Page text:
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The Home Office – What Happens if My Employees is Injured?


This topic is taking on a whole new level of importance.  In light of the Coronavirus/COVID-19 threat, most employers are taking measures to protect the health of their employees and keep their workplaces safe.  Among those measures is requiring or encouraging employees to work remotely. In most cases, this means working from home.  This raises some questions:  What happens when an employee sustains an injury while working from home?  Would such an injury be compensable under the Workers’ Disability Compensation Act?  What can the employer do to limit workers’ compensation liability for such injuries?

Determining whether there is a connection between the injury and the employment is a challenge when the injury occurs at the employee’s home. A work injury is compensable if it arises out of and in the course of the employment, regardless of the location in which the injury occurs.

  • “Arising out of” means there is a causal relationship between the injury and disability.
  • “In the course of” refers to the relationship of the injury to the employment.


Example: An employee who is working from home due to the COVID-19 threat.  She is injured when she trips over computer/printer cables in her home office workplace after returning from her lunch break.  This would likely be considered compensable as the injury occurred during work hours, in her home workplace, and with equipment associated with her work activity. 

But what if her injury occurred when she tripped on a loose piece of carpeting while walking to the kitchen to take a coffee break?  If such an injury occurred during a coffee break on the employer’s premises, the compensability would likely not be questioned. This example is less clear cut, but it is likely this injury would also be considered compensable. 

Courts have found that the employer’s lack of control over the conditions of an employee’s home-based workplace (in this case loose carpeting) is irrelevant.  The hazards an employee encounters when performing work at home are also hazards of his or her employment.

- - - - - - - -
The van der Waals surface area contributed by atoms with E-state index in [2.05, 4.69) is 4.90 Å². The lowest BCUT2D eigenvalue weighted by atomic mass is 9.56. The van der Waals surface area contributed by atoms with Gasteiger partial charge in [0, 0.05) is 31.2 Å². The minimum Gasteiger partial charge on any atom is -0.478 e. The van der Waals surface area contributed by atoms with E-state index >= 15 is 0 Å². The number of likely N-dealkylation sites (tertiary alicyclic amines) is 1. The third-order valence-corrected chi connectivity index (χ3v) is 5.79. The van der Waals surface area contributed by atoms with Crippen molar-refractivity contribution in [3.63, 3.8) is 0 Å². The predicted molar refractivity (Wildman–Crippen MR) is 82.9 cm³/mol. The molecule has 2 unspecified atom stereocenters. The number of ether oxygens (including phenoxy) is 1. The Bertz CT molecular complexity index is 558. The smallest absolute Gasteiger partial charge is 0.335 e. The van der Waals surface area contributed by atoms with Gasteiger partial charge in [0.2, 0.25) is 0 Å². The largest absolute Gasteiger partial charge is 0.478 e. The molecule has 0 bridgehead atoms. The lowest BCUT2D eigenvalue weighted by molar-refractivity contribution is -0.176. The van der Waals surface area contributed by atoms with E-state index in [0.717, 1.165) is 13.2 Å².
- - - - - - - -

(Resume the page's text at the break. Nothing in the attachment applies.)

What can the employer do to limit its workers’ compensation exposure for employees working remotely? 

  • Establish policies and guidelines that establish the employer’s expectations for employees working remotely.
  • Designate who is eligible to work remotely, specific work days, and specific work hours.
  • They may define which areas of the home are designated to be work areas and which areas of the home are for storage and use of work-related office equipment and materials.
  • They may require the employee to provide photos of their designated work areas to ensure they comply with the employer’s safety rules.
  • The policy should also specify whether travel between home and the employer’s premises is considered paid “on the clock” time, and whether mileage will be paid.
  • Make sure employees have information regarding healthy ergonomics. Correct posture, computer placement, lighting, etc.
  • Remind employees that you care about their safety.


The compensability of injuries sustained by employees working remotely can be difficult and complex, and strategies for addressing these issues are always evolving.  The analysis of these types of injuries is extremely fact-specific, and may require a case by case assessment.

If an injury is sustained by an employee working remotely, as soon as possible, please contact our CompOne claim analyst Jenny Killips at 517-913-1704.

Sample Work From Home Policies